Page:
DIETARY NEEDS OF OUR YOUNG ATHLETES
Considering the rate of obesity in our society, parents are encouraged to keep their kids physically active. Yet the after-school practices, sports schedules and long hours away from home create a nutritional challenge for the parent trying to feed these athletes.
Nutritional Goals for Young Athletes
Eating for peak performance means a balanced diet every day. Does your athlete get these servings in their diets on a regular basis? These basics build a healthy diet.
• 2-3 servings of lean meat, poultry, fish, dry beans, eggs (one serving is 3 ounces)
• 3-4 servings of milk, yogurt or cheese (one serving is 1 cup of milk)
• 6-11 servings of breads, cereals, rice and pasta (one serving is one slice bread or + cup of pasta, rice or cereal)
• 2-4 servings of fruit (1 piece of fruit, + cup juice)
• 3-5 servings of vegetables (1 serving is + cup cooked or 1 cup raw)
Caloric needs are increased with strenuous exercise. Some young athletes spend two hours a day working out, plus weekend competitions. They can quickly burn calories, but may not have the energy to eat enough. If your kids are looking thinner and missing meals at home, pay careful attention to how much they eat. Increase calories by providing healthy snacks, energy bars, high-calorie nutrition drinks, and evening snacks. The best-fueled athlete is the better athlete. Athletes who strive to be too thin lack energy, strength and stamina. Too-thin athletes may be losing muscle as part of their weight loss.
Why do athletes need more carbohydrates? Carbohydrates are the body’s preferred source of energy, but the body stores only limited amounts. Muscles need available carbohydrates in order to function. About 60 percent of an athlete’s diet should come from foods such as breads, cereals, pasta, rice, fruits and vegetables, and then some sweets to add additional calories. After a hard practice or game, the athlete should replenish carbohydrates within two hours for the most efficient storage.
Do athletes need protein? We all need protein, but athletes need a little more than non-athletes to build and maintain muscles that are being trained for competition. However, this does not mean a large slab of steak every night. Research indicates that most athletes need about 1.0 to1.5 grams of protein per kilogram of body weight a day. This is about 75 to 100 grams of protein per day. Offer your athlete scrambled eggs for breakfast or a protein shake, 3 ounces of lunch meat in a sandwich for lunch, and 3 to 4 ounces of chicken at dinner. Snacks — such as peanut butter, cheese, nuts, milk and yogurt — can provide additional protein. Carbohydrate foods also offer protein in smaller amounts.
Fluids needs are critical to good health and performance. Our bodies require about 8 cups of fluid a day, and with the additional sweating during exercise, more is needed. A 150-pound athlete can lose as much as 6 cups of fluid in one hot hour of exercise. Dehydration hurts performance by reducing endurance, and increases the risk of serious heat illness. Thirst is not a good indicator of dehydration. It is important to drink fluids before, during and after practice and competition. When fluid levels are adequate, urine will be pale yellow in color — teach your teen-ager to be aware of this. The rule of thumb is: Drink 2 cups of fluid for every pound of fluid weight lost during a workout. Also, drink 2 cups of water 2 hours before the exercise, and + cup every 15 minutes during a strenuous workout.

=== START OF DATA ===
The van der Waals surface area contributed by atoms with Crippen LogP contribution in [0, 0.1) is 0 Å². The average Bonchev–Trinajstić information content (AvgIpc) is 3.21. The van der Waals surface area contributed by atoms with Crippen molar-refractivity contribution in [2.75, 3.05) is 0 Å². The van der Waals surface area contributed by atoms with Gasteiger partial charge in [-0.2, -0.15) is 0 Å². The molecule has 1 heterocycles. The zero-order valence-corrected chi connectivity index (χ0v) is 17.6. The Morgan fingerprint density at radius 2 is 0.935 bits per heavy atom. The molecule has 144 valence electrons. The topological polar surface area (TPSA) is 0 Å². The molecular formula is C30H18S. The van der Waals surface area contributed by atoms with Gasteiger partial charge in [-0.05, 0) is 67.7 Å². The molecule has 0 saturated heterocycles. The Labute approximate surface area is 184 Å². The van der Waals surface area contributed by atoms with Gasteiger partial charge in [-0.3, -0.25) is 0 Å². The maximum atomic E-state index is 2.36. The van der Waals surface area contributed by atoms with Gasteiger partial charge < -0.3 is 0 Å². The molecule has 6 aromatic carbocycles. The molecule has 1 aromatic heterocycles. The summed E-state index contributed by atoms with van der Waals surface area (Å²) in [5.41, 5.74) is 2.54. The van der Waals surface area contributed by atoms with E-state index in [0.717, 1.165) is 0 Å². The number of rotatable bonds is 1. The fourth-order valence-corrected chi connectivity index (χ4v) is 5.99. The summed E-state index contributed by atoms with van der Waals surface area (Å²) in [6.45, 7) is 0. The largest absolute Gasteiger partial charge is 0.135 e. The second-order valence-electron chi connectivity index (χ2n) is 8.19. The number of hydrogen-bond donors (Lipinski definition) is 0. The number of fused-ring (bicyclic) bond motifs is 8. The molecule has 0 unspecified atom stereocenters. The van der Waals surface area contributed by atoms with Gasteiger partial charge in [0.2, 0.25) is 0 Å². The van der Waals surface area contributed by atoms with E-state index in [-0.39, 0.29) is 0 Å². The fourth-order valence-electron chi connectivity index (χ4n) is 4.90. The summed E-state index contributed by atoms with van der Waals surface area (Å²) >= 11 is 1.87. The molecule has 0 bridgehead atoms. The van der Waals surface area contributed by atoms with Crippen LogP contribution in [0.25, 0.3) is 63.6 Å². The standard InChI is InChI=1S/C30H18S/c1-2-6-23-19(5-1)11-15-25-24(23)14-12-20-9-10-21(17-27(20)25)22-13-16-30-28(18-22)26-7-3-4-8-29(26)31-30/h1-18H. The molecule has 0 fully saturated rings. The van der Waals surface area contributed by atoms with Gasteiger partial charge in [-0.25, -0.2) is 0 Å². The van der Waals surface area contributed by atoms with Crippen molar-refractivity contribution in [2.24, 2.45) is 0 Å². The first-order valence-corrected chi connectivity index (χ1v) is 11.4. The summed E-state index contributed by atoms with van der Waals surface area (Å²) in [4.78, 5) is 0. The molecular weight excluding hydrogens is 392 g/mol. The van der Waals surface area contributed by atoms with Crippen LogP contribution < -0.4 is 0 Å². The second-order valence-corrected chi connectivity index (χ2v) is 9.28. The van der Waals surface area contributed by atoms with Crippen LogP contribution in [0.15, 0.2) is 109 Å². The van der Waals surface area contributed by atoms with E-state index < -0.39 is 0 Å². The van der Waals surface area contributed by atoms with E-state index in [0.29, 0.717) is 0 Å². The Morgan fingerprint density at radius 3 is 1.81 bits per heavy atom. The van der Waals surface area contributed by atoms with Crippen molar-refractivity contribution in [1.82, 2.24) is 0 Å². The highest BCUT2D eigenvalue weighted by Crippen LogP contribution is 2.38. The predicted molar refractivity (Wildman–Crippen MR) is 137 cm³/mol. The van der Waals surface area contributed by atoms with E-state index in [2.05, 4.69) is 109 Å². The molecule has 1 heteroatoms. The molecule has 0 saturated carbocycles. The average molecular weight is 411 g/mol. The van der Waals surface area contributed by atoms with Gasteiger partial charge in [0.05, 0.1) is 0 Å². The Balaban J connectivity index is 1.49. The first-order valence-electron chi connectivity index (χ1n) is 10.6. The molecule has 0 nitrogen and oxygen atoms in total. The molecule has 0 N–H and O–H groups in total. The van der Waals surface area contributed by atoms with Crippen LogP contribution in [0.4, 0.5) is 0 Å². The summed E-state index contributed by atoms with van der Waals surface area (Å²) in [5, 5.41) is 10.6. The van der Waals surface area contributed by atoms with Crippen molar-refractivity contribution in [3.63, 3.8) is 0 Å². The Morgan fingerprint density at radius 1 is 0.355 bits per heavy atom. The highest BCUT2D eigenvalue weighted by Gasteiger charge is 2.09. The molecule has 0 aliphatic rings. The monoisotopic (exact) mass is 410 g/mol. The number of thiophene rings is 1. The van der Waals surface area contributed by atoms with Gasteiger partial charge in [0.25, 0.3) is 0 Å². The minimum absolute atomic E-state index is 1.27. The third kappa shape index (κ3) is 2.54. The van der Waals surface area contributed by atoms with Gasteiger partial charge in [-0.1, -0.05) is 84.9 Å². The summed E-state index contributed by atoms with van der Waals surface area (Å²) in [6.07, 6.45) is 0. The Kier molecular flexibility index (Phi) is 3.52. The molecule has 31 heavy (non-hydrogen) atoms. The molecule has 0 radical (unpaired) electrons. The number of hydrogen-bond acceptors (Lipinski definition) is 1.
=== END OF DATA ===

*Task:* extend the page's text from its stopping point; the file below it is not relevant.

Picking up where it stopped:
What should your athlete drink? Water, juices and sports drinks are good choices for replacing fluids. Sports drinks are designed for exercise that lasts longer than 60 minutes, or for hot climates. These well-researched drinks replace the sodium and potassium lost in sweat, and because of a small carbohydrate content, they enhance fluid absorption from the stomach even more quickly than plain water. The carbohydrates also provide calories for continual energy. Sports drinks are not appropriate for a mealtime beverage — save them for the athletic field.
Here are some tips to support your student athletes’ performances with food and drink.
1. Send them to school with water bottles and sports drinks.
2. For snacks before and after practice, include in their sports bags extra sandwiches and juice boxes and additional energy (sports) bars, fruits, pretzels and crackers.
3. Be sure they are eating good breakfasts and lunches.
4. Dinner is always a challenge for mom or dad. Casseroles, soup and sandwiches, chili and planned leftovers all can be prepared ahead of time to be quickly reheated when the hungry athlete gets home.
Have a successful training season!
Please read the following pamphlet for more information regarding nutrition/hydration:
The information, including opinions and recommendations, contained in this website is for educational purposes only. Such information is not intended to be a substitute for professional medical advice, diagnosis or treatment. No one should act upon any information provided in this website without first seeking medical advice from a qualified medical physician.